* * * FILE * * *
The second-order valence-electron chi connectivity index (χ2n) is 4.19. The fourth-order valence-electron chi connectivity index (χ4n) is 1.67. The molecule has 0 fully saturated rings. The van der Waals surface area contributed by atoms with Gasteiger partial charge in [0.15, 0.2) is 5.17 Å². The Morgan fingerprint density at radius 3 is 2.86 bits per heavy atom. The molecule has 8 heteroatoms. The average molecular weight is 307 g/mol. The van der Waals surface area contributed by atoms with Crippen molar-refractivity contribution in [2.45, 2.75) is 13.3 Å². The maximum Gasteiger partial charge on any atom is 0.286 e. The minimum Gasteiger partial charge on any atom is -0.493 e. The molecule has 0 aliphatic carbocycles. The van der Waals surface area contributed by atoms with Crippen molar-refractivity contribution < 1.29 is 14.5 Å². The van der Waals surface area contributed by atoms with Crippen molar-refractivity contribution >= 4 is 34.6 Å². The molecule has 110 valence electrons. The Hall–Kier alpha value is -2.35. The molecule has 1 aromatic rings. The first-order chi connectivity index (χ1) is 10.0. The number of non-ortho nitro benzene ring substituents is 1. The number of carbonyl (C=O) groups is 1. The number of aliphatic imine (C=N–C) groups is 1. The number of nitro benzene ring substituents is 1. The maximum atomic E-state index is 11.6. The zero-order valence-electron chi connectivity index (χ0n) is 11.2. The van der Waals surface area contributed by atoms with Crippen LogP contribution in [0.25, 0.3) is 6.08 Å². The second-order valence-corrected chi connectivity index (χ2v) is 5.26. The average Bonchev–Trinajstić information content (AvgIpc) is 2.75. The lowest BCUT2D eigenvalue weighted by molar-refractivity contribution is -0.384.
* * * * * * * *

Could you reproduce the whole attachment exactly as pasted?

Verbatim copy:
The second-order valence-electron chi connectivity index (χ2n) is 4.19. The fourth-order valence-electron chi connectivity index (χ4n) is 1.67. The molecule has 0 fully saturated rings. The van der Waals surface area contributed by atoms with Gasteiger partial charge in [0.15, 0.2) is 5.17 Å². The Morgan fingerprint density at radius 3 is 2.86 bits per heavy atom. The molecule has 8 heteroatoms. The average molecular weight is 307 g/mol. The van der Waals surface area contributed by atoms with Crippen molar-refractivity contribution in [2.45, 2.75) is 13.3 Å². The maximum Gasteiger partial charge on any atom is 0.286 e. The minimum Gasteiger partial charge on any atom is -0.493 e. The molecule has 0 aliphatic carbocycles. The van der Waals surface area contributed by atoms with Crippen molar-refractivity contribution < 1.29 is 14.5 Å². The van der Waals surface area contributed by atoms with Crippen molar-refractivity contribution >= 4 is 34.6 Å². The molecule has 110 valence electrons. The Hall–Kier alpha value is -2.35. The molecule has 1 aromatic rings. The first-order chi connectivity index (χ1) is 10.0. The number of non-ortho nitro benzene ring substituents is 1. The number of carbonyl (C=O) groups is 1. The number of aliphatic imine (C=N–C) groups is 1. The number of nitro benzene ring substituents is 1. The maximum atomic E-state index is 11.6. The zero-order valence-electron chi connectivity index (χ0n) is 11.2. The van der Waals surface area contributed by atoms with Crippen LogP contribution in [0.25, 0.3) is 6.08 Å². The second-order valence-corrected chi connectivity index (χ2v) is 5.26. The average Bonchev–Trinajstić information content (AvgIpc) is 2.75. The lowest BCUT2D eigenvalue weighted by molar-refractivity contribution is -0.384.